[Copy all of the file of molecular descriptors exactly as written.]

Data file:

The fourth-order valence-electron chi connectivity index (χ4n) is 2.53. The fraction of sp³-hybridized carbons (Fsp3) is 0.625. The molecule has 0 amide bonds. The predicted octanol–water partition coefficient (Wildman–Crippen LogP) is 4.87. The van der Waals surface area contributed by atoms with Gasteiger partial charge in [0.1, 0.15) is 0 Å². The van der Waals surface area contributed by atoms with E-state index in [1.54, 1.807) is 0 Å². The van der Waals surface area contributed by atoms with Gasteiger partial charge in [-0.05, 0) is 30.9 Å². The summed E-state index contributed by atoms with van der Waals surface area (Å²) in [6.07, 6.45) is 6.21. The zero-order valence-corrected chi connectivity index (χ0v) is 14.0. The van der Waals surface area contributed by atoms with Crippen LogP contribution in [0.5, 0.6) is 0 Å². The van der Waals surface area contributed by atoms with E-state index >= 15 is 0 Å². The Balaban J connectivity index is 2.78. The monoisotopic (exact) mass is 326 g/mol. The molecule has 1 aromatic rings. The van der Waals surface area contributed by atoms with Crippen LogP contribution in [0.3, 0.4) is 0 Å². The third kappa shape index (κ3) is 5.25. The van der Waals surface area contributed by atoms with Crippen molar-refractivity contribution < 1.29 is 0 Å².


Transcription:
The fourth-order valence-electron chi connectivity index (χ4n) is 2.53. The fraction of sp³-hybridized carbons (Fsp3) is 0.625. The molecule has 0 amide bonds. The predicted octanol–water partition coefficient (Wildman–Crippen LogP) is 4.87. The van der Waals surface area contributed by atoms with Gasteiger partial charge in [0.1, 0.15) is 0 Å². The van der Waals surface area contributed by atoms with E-state index in [1.54, 1.807) is 0 Å². The van der Waals surface area contributed by atoms with Gasteiger partial charge in [-0.05, 0) is 30.9 Å². The summed E-state index contributed by atoms with van der Waals surface area (Å²) in [6.07, 6.45) is 6.21. The zero-order valence-corrected chi connectivity index (χ0v) is 14.0. The van der Waals surface area contributed by atoms with Crippen LogP contribution in [0.5, 0.6) is 0 Å². The van der Waals surface area contributed by atoms with E-state index >= 15 is 0 Å². The Balaban J connectivity index is 2.78. The monoisotopic (exact) mass is 326 g/mol. The molecule has 1 aromatic rings. The van der Waals surface area contributed by atoms with Crippen LogP contribution in [0.3, 0.4) is 0 Å². The third kappa shape index (κ3) is 5.25. The van der Waals surface area contributed by atoms with Crippen molar-refractivity contribution < 1.29 is 0 Å².